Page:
Contributing to Food Safety

March 24, 2014

March is National Nutrition Month. Learn about food irradiation and how it contributes to making our food supply safer.

Food irradiation is the process of exposing food to a carefully controlled amount of energy called ionizing radiation in order to destroy harmful bacteria, eliminate insects and extend shelf life.

The RADURA symbolImage: The RADURA symbol identifies food that has been irradiated.

In Canada, onions, potatoes, wheat, flour, whole wheat flour, and whole or ground spices and dehydrated seasonings are approved for irradiation and sale.

Health Canada has completed a scientific review of four proposed new uses for food irradiation, including for poultry and ground beef.

Technologies

Three technologies are used to irradiate food: gamma rays (from cobalt-60 sources), electron beams, and x-rays.

The Canadian Nuclear Safety Commission's role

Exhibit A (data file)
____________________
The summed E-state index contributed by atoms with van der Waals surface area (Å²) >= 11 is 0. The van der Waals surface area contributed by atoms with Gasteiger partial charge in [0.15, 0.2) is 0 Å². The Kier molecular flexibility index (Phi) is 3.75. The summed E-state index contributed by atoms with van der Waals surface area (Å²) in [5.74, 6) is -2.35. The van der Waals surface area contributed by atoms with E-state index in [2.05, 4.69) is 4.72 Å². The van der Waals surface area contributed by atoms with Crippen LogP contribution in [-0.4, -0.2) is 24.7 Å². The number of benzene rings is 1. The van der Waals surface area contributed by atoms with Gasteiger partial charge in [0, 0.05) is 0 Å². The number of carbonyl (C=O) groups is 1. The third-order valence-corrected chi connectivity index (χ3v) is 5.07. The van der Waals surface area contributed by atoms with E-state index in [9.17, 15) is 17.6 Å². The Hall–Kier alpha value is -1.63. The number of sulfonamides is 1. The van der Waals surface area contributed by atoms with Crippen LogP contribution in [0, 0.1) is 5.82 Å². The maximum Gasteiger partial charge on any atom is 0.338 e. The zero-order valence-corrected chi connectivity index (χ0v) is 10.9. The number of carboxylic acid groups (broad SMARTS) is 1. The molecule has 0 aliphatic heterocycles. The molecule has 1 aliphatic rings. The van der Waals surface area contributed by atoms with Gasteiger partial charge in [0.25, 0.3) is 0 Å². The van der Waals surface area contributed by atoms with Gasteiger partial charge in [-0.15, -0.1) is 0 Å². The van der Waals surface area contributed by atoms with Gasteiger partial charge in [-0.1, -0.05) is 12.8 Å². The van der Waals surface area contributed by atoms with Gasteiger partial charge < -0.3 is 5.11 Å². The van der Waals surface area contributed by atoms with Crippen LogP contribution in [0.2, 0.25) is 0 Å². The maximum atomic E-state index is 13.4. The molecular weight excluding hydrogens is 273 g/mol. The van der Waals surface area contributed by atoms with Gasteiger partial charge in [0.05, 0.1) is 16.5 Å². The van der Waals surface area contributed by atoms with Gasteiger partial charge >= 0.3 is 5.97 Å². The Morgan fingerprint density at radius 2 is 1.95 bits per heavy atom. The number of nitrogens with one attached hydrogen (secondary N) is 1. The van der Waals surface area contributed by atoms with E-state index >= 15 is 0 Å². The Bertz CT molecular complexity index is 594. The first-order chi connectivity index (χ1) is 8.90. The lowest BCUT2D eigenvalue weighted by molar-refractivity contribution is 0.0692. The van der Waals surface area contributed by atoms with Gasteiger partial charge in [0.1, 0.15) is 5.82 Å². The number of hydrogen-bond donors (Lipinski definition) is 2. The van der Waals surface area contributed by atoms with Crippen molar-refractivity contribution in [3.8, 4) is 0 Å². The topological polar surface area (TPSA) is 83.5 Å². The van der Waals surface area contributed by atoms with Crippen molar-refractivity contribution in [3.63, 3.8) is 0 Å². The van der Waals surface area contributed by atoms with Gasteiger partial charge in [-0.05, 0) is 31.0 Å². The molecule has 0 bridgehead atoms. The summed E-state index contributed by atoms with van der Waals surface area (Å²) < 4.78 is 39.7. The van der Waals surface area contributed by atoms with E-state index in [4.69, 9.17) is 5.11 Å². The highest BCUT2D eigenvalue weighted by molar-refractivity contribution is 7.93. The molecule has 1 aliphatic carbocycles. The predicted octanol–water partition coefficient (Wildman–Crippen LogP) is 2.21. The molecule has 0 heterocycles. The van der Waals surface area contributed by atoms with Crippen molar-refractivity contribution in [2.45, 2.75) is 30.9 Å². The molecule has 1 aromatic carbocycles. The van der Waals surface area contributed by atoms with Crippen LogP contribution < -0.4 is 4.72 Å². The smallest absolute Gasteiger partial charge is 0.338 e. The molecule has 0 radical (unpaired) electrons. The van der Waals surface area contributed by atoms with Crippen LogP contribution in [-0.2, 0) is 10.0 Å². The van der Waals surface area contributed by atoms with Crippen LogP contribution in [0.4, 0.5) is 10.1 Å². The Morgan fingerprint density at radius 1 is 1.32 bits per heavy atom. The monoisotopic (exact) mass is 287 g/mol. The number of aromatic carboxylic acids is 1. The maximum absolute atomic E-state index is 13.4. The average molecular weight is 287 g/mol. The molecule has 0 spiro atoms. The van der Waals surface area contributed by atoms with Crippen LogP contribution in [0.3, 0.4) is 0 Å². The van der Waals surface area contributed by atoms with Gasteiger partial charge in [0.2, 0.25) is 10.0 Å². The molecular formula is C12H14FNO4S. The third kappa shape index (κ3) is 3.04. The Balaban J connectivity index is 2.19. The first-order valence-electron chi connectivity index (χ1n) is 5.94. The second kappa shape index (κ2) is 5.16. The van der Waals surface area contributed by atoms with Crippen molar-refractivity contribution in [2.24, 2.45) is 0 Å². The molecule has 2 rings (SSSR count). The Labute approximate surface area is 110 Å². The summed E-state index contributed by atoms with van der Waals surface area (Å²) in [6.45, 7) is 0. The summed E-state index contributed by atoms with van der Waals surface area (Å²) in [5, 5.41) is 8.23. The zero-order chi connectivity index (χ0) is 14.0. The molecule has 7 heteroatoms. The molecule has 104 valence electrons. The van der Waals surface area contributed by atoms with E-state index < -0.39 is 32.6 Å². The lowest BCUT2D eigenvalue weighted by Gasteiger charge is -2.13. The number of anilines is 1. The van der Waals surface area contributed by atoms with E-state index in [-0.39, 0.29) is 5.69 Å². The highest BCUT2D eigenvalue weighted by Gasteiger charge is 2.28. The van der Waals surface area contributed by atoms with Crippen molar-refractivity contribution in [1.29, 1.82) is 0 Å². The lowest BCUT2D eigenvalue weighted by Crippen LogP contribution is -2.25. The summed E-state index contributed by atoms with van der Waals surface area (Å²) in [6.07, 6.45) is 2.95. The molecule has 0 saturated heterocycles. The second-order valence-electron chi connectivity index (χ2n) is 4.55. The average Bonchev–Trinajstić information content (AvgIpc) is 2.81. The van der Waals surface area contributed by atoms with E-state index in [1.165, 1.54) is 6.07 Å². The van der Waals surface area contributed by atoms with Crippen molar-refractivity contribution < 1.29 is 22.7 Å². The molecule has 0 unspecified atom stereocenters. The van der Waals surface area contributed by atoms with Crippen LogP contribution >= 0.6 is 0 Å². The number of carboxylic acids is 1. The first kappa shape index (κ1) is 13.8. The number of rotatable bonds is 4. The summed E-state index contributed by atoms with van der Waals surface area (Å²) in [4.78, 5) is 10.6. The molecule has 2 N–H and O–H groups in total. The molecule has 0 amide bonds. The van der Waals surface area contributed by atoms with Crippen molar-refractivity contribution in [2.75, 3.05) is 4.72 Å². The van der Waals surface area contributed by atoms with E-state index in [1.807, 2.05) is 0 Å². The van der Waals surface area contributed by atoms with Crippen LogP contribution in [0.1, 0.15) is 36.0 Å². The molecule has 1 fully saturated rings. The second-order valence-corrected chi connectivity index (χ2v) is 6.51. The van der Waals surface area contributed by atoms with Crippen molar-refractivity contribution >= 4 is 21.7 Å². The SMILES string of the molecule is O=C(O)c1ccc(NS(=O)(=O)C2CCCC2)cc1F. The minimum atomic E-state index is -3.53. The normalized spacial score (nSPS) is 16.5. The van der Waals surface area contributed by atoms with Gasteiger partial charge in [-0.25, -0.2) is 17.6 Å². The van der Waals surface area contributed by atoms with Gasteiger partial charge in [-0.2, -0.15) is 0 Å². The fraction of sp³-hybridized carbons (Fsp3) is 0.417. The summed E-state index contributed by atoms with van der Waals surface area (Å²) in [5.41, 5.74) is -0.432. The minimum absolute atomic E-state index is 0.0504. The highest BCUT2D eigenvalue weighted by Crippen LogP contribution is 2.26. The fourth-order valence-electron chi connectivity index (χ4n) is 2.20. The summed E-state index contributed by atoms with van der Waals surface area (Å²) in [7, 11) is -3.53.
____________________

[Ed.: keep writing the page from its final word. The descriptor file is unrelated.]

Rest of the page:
All food irradiators that use gamma rays are classified as Class II nuclear facilities. These must be licensed by the Canadian Nuclear Safety Commission (CNSC) to operate.

Based on the energy of the radiation beam used, other types of irradiator facilities can also be classified as Class II nuclear facilities.

These facilities must be inspected regularly by the CNSC, to ensure they meet the requirements of the Nuclear Safety and Control Act and CNSC regulations.

Debunking the myths

  • Food irradiation does not make food radioactive.
  • Food irradiation does not change the nutritional value of food.

Did you know?

Irradiation has been used for years as sterilization technique on medical disposables and hospital supplies, food packaging materials, cosmetics ingredients and joint implants.

Historical perspective

Food irradiation is not a new technology and has taken place in Canada for many years. Canada was one of the first countries to irradiate food, leading the way in using nuclear in yet another beneficial way. Canada first began irradiating potatoes in 1960 and onions followed in 1965.

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